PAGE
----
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Know the Basics: LLC Advantages & Disadvantages

Learn about the advantages and disadvantages of forming an LLC, and how it compares to a corporation in terms of tax benefits and liability.

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Jul 17, 20196 minutes

One common type of business entity is the Limited Liability Company (LLC).

If you prefer to not be held personally liable for the actions of the business, and would like to take advantage of certain business-friendly taxes, an LLC might be the right business entity for you.

Read on to learn some of the advantages and disadvantages of an LLC.

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Advantages of an LLC

There are advantages to running an LLC, especially when compared to a corporation or a sole proprietorship.

One advantage is that taxes may be passed through to the owners without taxation on the entity level if an LLC elects to be taxed as a partnership. As such, LLCs may be referred to as a “pass-through” entity. This type of business structure reduces the effects of double-taxation. Whatever the business makes in profit is allocated among the owners who are taxed at the individual level.

Related Article: Tax Tips Every Business Owner Needs to Know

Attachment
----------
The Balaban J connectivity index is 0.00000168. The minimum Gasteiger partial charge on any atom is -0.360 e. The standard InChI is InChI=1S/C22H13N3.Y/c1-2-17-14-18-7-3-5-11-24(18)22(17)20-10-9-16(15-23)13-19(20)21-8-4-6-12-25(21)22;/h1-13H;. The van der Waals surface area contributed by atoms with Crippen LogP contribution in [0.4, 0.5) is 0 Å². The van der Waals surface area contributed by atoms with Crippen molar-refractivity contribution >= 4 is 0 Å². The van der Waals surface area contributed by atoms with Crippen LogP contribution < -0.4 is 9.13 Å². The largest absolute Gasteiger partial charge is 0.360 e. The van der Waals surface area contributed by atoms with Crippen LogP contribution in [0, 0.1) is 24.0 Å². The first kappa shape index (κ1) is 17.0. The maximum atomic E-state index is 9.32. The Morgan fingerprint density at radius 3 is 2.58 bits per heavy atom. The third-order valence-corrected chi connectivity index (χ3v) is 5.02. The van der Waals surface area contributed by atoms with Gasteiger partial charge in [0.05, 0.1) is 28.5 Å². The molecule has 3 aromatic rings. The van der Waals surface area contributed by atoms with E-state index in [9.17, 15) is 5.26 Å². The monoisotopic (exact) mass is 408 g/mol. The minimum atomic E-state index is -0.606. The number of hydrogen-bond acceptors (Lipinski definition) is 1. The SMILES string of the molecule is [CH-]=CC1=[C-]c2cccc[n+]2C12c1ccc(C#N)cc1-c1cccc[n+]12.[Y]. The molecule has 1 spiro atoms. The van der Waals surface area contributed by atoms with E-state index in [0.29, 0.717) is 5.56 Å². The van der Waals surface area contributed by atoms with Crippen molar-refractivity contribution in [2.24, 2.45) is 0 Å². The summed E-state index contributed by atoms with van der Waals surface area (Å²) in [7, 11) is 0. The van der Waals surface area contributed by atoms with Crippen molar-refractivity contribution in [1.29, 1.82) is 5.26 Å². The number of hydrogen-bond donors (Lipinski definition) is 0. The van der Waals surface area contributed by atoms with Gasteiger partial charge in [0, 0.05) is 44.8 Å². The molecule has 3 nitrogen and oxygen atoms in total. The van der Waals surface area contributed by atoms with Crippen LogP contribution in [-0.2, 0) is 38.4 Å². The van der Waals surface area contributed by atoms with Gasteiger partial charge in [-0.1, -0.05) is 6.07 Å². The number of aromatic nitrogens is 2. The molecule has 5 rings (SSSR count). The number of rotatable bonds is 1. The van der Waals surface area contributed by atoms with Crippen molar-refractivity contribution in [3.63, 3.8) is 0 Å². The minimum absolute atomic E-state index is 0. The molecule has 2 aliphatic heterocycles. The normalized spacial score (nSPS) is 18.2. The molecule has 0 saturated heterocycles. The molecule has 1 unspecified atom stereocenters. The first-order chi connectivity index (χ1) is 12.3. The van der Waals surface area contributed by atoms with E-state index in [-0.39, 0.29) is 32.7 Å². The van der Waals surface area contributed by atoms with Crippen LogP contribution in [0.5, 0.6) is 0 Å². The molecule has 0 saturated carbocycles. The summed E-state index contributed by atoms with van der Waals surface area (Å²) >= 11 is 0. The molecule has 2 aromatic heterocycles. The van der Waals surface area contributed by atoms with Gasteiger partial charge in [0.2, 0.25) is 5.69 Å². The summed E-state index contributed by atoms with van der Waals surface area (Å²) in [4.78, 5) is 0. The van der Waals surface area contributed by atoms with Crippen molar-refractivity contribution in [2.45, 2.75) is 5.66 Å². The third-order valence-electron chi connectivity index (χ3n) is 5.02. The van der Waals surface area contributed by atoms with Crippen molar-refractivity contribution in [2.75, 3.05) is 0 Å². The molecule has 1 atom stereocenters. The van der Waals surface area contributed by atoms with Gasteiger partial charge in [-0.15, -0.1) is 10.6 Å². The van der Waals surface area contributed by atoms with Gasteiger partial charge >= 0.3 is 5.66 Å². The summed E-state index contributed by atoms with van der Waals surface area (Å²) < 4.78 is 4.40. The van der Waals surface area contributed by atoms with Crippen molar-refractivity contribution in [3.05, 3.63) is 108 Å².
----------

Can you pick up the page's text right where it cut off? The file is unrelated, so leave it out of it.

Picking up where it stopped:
Another benefit is the ability to use the cash method of accounting. With a corporation, generally the IRS requires taxes to be paid when they are earned, irrespective of whether the income is received, unless an exception applies. If an LLC has elected to be treated as a corporation, it may be able to use the cash method, so taxes are paid when revenue is received.

Finally, as with a corporation, employees and members may have protection from liability. The LLC may be liable for the actions of the LLC, but the individual members typically will not be held personally liable for actions of the LLC.

Disadvantages of an LLC

Some institutional investors like venture capital funds prefer to invest in C Corporations rather than LLCs.

There may be disadvantages. For example, LLC members pay taxes on their share of profits. Owners or shareholders of C Corporations do not have to pay taxes until dividends are distributed.

Some institutional investors like venture capital funds prefer to invest in C Corporations rather than LLCs. If you are planning to raise money from venture capital funds, an LLC may not be the best form.

While it is possible to issue equity incentives to employees in an LLC, much like a corporation would, there are some differences and may be some complications depending on the type of equity incentive.